Nepal have scripted an improbable and dramatic turnaround to book a direct berth in the 2023 World Cup Qualifier, to be held in Zimbabwe this June. They achieved that feat in controversial circumstances, in dying light in Kathmandu on Thursday, defeating the UAE by nine runs via the Duckworth-Lewis-Stern (DLS) method.
Set a target of 310, Nepal were 41 runs adrift with six overs and four wickets remaining when the match was called off by the umpires at 5.37pm local time, the officials having deemed it was too dark to continue. As per the DLS calculations Nepal’s target at that point was 260 but they had got to 269, so they were declared winners by nine runs.
They sealed their spot in the Zimbabwe qualifier – the final step for teams looking to make it to the ODI World Cup in India in October-November – on the back of an impressive 11 wins in their last 12 ODIs. They were one of three teams to seal direct entry into the Zimbabwe qualifier via this competition, the Cricket World Cup League 2; Oman and Scotland are the other two teams.
The Nepal chase started at 1.45pm local time, which meant the UAE were woefully behind the required over rate, taking nearly four hours for 44 overs (and more than 40 minutes to bowl their last six), which eventually hurt them. Nepal, though, would thank the lower-order pairing of Gulsan Jha and Dipendra Singh Airee who stayed calm during the crucial unbroken 44-run seventh-wicket partnership.
The turning point of the match came with eight overs remaining, when Nepal were behind on the DLS scales. Jha, who went on to score his maiden ODI 50, and Airee smacked 20 runs in the 42nd over of the chase, delivered by captain Muhammad Waseem, which took them ahead of the over-by-over par scores. That was Waseem’s first over of the innings, and they smacked his medium pace for 2, 6, 4, 4, 4.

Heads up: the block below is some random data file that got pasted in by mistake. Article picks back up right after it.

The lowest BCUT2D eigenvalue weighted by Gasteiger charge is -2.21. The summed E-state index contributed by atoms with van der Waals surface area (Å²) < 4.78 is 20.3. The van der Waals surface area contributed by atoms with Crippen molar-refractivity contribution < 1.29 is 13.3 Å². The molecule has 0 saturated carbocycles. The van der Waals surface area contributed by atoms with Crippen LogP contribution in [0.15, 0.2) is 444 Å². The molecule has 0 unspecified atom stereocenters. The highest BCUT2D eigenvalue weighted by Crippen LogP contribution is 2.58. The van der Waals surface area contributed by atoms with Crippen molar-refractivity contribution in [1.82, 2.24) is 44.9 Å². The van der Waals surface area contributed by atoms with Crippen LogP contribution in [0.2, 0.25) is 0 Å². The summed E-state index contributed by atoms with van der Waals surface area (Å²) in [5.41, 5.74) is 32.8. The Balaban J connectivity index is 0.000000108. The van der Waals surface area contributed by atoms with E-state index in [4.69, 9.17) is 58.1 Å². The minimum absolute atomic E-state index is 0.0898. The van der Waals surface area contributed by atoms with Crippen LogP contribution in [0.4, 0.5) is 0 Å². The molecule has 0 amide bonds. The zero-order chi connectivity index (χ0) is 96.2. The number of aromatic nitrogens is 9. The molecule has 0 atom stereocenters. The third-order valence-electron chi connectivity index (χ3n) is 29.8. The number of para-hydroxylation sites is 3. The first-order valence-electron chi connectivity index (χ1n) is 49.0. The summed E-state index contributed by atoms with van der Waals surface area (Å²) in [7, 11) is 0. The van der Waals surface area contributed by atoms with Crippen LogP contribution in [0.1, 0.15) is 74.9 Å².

At the post-match presentation, Nepal captain Rohit Paudel explained that the bench was constantly in touch with the batters in the middle about the par score. “I think the way we played the last 12 games, we had belief we’ll chase it down. We were looking at the DLS score, we were sending messages also that we need to be ahead of the DLS so accordingly the boys played,” Paudel said.
The UAE players were shocked by the umpires’ decision to call off play and contested the call even as the Nepal players and bench exuberantly celebrated around them. Confusion prevailed for a while and at one stage former India allrounder Robin Singh, who is the UAE head coach, along with Waseem, walked up to chat with the ICC match referee Manu Nayyar, who informed them that the light was too dark regardless of whether spin or pace was in operation.
That chat seemed to pacify the UAE dressing room, and their players finally walked out to shake hands with the Nepal players. This drama unfolded in front a record full house at the Tribhuvan University International Cricket Ground in Kirtipur, where, according to commentators on ICC TV which broadcast the match, crowds had queued since 4.30am. The ground was packed, and fans were spotted on terraces and even climbed trees along the periphery to get a glimpse of the action, and they were still around at 6.30pm for the post-match celebrations. “I’m grateful to them,” Paudel said of the fans, “the way they have come in large numbers and supported and motivated us.”
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He put on a stand of 135 for the sixth wicket with UAE’s other big performer on the day, Vriitya Aravind, who made 94 off 138.